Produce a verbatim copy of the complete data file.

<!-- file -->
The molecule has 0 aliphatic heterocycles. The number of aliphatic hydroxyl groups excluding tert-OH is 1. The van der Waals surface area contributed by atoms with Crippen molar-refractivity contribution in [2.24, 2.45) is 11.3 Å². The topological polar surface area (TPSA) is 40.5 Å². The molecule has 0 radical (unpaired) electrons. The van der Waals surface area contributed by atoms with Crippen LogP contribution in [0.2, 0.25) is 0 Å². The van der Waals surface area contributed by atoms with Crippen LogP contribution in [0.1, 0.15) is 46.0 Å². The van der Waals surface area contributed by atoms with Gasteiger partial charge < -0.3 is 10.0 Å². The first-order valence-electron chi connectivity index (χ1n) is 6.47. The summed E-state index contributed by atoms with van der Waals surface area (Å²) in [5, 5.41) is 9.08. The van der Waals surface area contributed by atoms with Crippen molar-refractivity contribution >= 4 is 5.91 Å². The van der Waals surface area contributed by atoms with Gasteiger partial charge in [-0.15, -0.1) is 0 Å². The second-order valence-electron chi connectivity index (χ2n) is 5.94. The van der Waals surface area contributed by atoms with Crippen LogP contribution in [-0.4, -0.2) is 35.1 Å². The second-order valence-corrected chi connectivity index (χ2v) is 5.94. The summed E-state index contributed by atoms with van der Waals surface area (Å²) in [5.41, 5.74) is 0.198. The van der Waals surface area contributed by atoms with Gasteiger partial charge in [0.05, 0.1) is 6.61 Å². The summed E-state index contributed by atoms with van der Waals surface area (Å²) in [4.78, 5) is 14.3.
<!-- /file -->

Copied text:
The molecule has 0 aliphatic heterocycles. The number of aliphatic hydroxyl groups excluding tert-OH is 1. The van der Waals surface area contributed by atoms with Crippen molar-refractivity contribution in [2.24, 2.45) is 11.3 Å². The topological polar surface area (TPSA) is 40.5 Å². The molecule has 0 radical (unpaired) electrons. The van der Waals surface area contributed by atoms with Crippen LogP contribution in [0.2, 0.25) is 0 Å². The van der Waals surface area contributed by atoms with Crippen LogP contribution in [0.1, 0.15) is 46.0 Å². The van der Waals surface area contributed by atoms with Gasteiger partial charge < -0.3 is 10.0 Å². The first-order valence-electron chi connectivity index (χ1n) is 6.47. The summed E-state index contributed by atoms with van der Waals surface area (Å²) in [5, 5.41) is 9.08. The van der Waals surface area contributed by atoms with Crippen molar-refractivity contribution >= 4 is 5.91 Å². The van der Waals surface area contributed by atoms with Gasteiger partial charge in [-0.15, -0.1) is 0 Å². The second-order valence-electron chi connectivity index (χ2n) is 5.94. The van der Waals surface area contributed by atoms with Crippen LogP contribution in [-0.4, -0.2) is 35.1 Å². The second-order valence-corrected chi connectivity index (χ2v) is 5.94. The summed E-state index contributed by atoms with van der Waals surface area (Å²) in [5.41, 5.74) is 0.198. The van der Waals surface area contributed by atoms with Gasteiger partial charge in [0.05, 0.1) is 6.61 Å². The summed E-state index contributed by atoms with van der Waals surface area (Å²) in [4.78, 5) is 14.3.